Seven Tips For Asking Sales Probing Questions
It has often been said (or at least I say it often:) that professional selling is a lot like be a detective or a journalist. What makes a good detective or journalist?? They ask questions. They ask lots of questions and they ask well planned, thought provoking questions. They also ask tough questions. Detectives of course need to ask their questions in order to re-create the crime and determine who the perpetrator is. Journalists ask lots of questions to find the truth.
In sales, prospects typically know more about their needs and the challenges they face and the goals they’re trying to achieve (at least initially) then salespeople do. They also (initially) have a better idea of the types of solutions they might need to solve their challenges and achieve their goals than the salesperson. In order for salespeople to uncover the needs and goals of their prospects, they must ask sales probing questions. In order to build rapport and understand what a prospect values and finds important the sales person must ask probing questions. But there is a right way and wrong way to ask sales probing questions. In fact, you could say there is an art to asking sales probing questions. This is why knowing when and how to ask sales probing questions is a key component to mastering consultative selling.
Below I share with you seven tips for asking sales probing questions.
Earn the Right to Ask Questions
In some sales scenarios it is mutually understood between the sales rep and customer that the sales rep is there to ask questions but in many other scenarios it is not. Before you start asking a prospect questions it is important that you first earn the right to ask questions.
What do I mean by “earn the right?” You must demonstrate that you know something about the prospect and his or her role in the company and that you know something relevant about their company and/or project they are working on. Either referencing something that your know about your buyer's persona or sharing a piece of insight selling are great ways for earning the right to ask sales probing questions.
Salespeople also need to offer something (nothing huge) of value to the prospect in order to get information in return. Customers will not feel comfortable answering your questions and sharing information unless they feel they are getting or will receive something of equal value in return. If getting answers to your questions feels like pulling teeth, it may be because they don’t believe you've earned the right to the information being requested. Either they don't see the value or they’re thinking “I don’t think Dan understands my business and therefore I don't think he could solve my problem(s) so why I should bother sharing this information and engaging in this conversation? There is nothing in it for me.”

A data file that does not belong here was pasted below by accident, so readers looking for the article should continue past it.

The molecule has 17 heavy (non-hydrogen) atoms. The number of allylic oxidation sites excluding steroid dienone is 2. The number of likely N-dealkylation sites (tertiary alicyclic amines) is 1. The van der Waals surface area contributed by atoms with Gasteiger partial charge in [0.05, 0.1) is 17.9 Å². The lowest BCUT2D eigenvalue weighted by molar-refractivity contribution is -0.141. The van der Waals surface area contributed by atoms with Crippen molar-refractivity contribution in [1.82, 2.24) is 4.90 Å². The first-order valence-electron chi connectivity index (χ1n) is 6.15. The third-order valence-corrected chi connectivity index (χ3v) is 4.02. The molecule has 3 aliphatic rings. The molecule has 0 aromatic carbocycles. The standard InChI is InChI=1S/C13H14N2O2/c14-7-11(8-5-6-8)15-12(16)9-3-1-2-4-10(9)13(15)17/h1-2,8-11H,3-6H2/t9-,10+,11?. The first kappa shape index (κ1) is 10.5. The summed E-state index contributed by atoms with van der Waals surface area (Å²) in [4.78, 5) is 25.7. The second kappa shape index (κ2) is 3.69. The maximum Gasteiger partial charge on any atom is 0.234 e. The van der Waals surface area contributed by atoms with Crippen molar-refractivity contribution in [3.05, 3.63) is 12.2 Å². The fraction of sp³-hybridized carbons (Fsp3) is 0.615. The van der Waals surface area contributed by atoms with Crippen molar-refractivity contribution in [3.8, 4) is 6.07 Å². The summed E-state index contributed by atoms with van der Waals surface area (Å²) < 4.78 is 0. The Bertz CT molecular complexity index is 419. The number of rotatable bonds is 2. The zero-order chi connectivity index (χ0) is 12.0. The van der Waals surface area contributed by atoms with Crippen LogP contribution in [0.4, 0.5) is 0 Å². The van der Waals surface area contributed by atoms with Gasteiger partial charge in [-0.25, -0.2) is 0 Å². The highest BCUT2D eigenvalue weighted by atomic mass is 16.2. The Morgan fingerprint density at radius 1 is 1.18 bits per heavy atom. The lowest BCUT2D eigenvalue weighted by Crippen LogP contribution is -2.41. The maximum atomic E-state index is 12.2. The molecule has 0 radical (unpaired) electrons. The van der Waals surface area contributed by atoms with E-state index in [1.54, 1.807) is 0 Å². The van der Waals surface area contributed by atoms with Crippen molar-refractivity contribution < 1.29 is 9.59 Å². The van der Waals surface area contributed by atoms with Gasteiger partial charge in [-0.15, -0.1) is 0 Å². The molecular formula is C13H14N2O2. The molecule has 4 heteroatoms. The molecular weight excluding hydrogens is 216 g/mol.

Disarm by Asking for Permission
To build rapport and make your customer feel in control of the conversation and to put yourself in the best possible position for getting well thought-out answers to your sales probing questions, ask your customer for permission to ask questions. You might say, “Mr. customer I would like to learn a little more about your upcoming initiatives for next year, would it be O.K. if I asked you a few questions?” Customers really appreciate it when sales people take the time to ask for permission. This also sets their expectations for what is happening next in the conversation which puts them at ease. They know you don't have a hidden agenda.
Don’t Ask for More than What You Have Earned
I hear many salespeople dive right into their sales probing questions immediately after introducing themselves (on a cold call) by asking “what are your top challenges?” Or they might ask “what is keeping you up at night (which is a horrible question to ask in those words)?” “How big is your budget?” “In what ways are you not happy with your current vendor?”
It’s not that these questions are bad (although I would rephrase them), it's the timing of when these questions are being asked. You can’t expect a prospect to open up to you in the first couple of minutes of an introductory cold call and start sharing with you all of their pain points and how their current vendors are struggling. You have to work up towards that by structuring and sequencing your sales probing questions. Start with easy questions and slowly build up to the more sensitive questions as you build rapport and demonstrate value.